• Mobility—the client needs help/supervision with mobility (e.g. moving around the house, moving around outside the home, or getting into or out of a chair)
  • Communication—the client needs help/supervision with communication (e.g. understanding or being understood by other people, including people they know).

General services

General services include:

  • family/relationship assistance
  • assistance for incest/sexual assault
  • legal information
  • material aid/brokerage
  • financial information
  • educational assistance
  • training assistance
  • employment assistance
  • assistance to obtain/maintain government allowances
  • assertive outreach
  • child care
  • assistance for trauma
  • assistance for challenging social/behavioural problems
  • living skills/personal development
  • court support
  • advice/information
  • retrieval/storage/removal of personal belongings
  • advocacy/liaison on behalf of client
  • school liaison
  • structured play/skills development
  • child contact and residence arrangements
  • meals
  • laundry/shower facilities
  • recreation
  • transport and
  • other basic assistance.

Homelessness

For the purpose of the SHSC a person is defined as homeless if they are living in either:

  • non-conventional accommodation or ‘sleeping rough’, or
  • short-term or emergency accommodation due to a lack of other options.

Non-conventional accommodation (primary homeless) is defined as:

  • living on the streets
  • sleeping in parks
  • squatting
  • staying in cars or railway carriages
  • living in improvised dwellings
  • living in the long grass.

This definition aligns closely with the cultural definition of primary homelessness.

Short-term or emergency accommodation (secondary homeless) includes:

  • refuges
  • crisis shelters
  • couch surfing
  • living temporarily with friends and relatives
  • insecure accommodation on a short-term basis
  • emergency accommodation arranged by a specialist homelessness agency (for example, in hotels, motels and so forth).

This definition aligns closely with the cultural definition of secondary homelessness.

The measurement of Homelessness in the SHSC is defined in the Data derivation section.

The ABS definition of homelessness for estimates derived from the Census of Population and Housing can be found in ABS catalogue 2049.0 [5].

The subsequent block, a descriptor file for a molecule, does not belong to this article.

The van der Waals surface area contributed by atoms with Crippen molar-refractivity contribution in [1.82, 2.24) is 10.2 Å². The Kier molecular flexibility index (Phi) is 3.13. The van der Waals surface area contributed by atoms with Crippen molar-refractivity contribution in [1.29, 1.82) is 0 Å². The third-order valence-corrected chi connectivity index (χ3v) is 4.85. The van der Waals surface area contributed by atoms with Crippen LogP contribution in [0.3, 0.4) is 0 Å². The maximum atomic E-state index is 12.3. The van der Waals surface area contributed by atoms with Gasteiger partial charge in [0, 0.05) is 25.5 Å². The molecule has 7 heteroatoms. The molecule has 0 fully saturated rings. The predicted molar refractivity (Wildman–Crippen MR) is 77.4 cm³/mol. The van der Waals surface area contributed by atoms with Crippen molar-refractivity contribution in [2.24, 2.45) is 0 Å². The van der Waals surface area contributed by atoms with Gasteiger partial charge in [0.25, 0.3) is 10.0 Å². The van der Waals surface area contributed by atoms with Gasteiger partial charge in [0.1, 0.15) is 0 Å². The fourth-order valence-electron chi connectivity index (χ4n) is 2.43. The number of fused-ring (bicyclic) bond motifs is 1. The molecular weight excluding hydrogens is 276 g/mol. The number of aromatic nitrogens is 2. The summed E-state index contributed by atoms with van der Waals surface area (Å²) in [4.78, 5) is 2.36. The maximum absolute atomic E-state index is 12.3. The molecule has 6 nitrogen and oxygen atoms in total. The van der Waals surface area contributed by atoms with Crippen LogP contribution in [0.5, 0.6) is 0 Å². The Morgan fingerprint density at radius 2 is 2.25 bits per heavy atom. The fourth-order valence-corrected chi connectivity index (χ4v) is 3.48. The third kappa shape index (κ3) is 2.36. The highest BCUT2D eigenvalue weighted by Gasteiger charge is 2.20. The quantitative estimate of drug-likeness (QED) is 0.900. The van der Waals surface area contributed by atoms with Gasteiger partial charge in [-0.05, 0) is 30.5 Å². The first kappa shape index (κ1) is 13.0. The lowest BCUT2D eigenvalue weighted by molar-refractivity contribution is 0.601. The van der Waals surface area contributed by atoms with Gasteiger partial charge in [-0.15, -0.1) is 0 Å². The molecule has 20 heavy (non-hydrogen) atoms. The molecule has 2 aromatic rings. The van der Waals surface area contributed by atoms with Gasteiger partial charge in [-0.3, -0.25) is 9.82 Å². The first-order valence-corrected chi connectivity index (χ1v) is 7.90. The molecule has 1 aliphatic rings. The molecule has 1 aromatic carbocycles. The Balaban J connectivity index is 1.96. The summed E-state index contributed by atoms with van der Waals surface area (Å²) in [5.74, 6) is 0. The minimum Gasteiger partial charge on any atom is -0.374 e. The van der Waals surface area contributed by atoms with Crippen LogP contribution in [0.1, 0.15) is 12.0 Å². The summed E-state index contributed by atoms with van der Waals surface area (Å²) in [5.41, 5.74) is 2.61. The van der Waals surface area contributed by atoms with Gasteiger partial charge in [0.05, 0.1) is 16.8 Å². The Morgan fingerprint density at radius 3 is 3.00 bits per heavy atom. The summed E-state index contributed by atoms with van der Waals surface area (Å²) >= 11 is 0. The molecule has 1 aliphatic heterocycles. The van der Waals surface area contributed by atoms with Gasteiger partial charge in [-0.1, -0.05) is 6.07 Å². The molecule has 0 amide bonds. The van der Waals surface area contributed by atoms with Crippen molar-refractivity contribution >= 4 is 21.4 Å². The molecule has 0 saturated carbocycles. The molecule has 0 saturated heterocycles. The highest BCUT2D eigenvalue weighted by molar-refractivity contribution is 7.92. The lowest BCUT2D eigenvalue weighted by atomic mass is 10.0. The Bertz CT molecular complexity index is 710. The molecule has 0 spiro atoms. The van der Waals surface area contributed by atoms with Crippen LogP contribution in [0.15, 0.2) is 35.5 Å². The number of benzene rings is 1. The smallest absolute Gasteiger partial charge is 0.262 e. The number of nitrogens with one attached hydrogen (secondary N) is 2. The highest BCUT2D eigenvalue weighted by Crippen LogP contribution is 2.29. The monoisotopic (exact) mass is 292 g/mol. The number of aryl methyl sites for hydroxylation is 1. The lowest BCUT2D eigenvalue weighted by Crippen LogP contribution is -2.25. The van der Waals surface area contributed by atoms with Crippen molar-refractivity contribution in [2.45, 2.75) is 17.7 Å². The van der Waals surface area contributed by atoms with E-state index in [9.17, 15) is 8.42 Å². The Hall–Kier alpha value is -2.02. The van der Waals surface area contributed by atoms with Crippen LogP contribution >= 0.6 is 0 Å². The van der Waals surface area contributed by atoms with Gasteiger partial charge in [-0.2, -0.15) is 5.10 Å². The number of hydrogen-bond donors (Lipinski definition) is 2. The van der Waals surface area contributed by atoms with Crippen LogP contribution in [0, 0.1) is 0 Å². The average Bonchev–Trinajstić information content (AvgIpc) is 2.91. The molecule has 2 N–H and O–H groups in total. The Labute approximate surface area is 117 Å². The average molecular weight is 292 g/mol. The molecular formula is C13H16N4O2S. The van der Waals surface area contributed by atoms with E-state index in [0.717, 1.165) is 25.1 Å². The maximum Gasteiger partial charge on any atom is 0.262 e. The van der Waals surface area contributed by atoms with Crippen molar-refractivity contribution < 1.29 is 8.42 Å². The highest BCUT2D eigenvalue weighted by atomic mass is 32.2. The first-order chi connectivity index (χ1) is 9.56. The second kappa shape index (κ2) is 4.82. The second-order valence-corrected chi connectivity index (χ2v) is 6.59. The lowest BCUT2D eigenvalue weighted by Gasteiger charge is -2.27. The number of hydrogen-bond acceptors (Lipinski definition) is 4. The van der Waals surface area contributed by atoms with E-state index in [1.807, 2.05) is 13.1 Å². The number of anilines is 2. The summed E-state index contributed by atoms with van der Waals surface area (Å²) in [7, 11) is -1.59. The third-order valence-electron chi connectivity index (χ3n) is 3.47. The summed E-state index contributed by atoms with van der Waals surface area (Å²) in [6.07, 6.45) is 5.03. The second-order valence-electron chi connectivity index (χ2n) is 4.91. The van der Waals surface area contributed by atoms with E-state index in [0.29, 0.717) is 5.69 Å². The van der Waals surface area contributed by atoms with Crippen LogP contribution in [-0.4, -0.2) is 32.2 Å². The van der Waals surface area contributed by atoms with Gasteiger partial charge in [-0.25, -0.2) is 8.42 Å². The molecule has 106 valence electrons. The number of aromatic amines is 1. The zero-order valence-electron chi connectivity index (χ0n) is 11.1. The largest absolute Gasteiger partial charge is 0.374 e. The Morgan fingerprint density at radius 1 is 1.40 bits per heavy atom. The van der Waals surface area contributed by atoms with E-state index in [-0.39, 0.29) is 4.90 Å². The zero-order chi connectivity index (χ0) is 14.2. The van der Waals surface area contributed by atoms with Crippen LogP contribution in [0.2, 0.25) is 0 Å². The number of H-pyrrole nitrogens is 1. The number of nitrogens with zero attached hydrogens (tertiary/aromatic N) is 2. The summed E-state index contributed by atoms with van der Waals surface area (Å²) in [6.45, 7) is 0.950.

Other support services

Other support services refer to the assistance, other than accommodation services, provided to a client. They include domestic/family violence services, mental health services, family/relationship assistance, disability services, drug/alcohol counselling, legal/financial services, immigration/cultural services, other specialist services and general assistance and support.

Specialist homelessness agency

A specialist homelessness agency is an organisation which receives government funding to deliver specialist homelessness services to a client. These can be either not-for-profit and for profit agencies.

Specialist homelessness service(s)

Specialist homelessness service(s) is assistance provided by a specialist homelessness agency to a client aimed at responding to or preventing homelessness. The specialist homelessness services in scope for this collection include accommodation provision, assistance to sustain housing, domestic/family violence services, mental health services, family/relationship assistance, disability services, drug/alcohol counselling, legal/financial services, immigration/cultural services, other specialist services and general assistance and support.

Stable housing

Stable housing, for the purpose of the SHSC, refers to clients ending support in public or community housing (renter or rent free), private or other housing (renter, rent free or owner), or Institutional settings.

Abbreviations

ABS

Australian Bureau of Statistics

AHURI

Australian Housing and Urban Research Institute

AIHW

Australian Institute of Health and Welfare

CPO

Care and Protection Order

DSS

Department of Social Services

NAHA

National Affordable Housing Agreement

NDIS

National Disability Insurance Scheme

NPAH

National Partnership Agreement on Homelessness

SDAC

Survey of Disability, Ageing and Carers

SHS

Specialist Homelessness Services

SHSC

Specialist Homelessness Services Collection

SLK

statistical linkage key

Symbols

-

nil or rounded to zero

. .

not applicable

n.a.

not available

n.p.

not publishable because of small numbers, confidentiality or other concerns about the quality of the data


References

  1. Australian Institute of Health and Welfare (AIHW) 2016. Youth justice in Australia 2014–15. AIHW bulletin no. 133. Cat. no. AUS 198. Canberra: AIHW.
  2. Australian Bureau of Statistics (ABS) 2012a. Census of population and housing: estimating homelessness, 2011. ABS cat no. 2049.0. Canberra: ABS.
  3. ABS 2012b. Census data quality statement: core activity need for assistance. Canberra: ABS. Viewed 17 August 2016.
  4. ABS 2012c. The ASGC remoteness structure. Canberra: ABS. Viewed 17 August 2016.
  5. ABS 2012d. Information paper: a statistical definition of homelessness, 2012. ABS cat. No. 4922.0. Canberra: ABS. Viewed 17 August 2016.
  6. AIHW 2011. Principles on the use of direct age-standardisation in administrative data collections: for measuring the gap between Indigenous and non-Indigenous Australians. Data linkage series. Cat. no. CSI 12. Canberra: AIHW. Viewed 17 August 2016.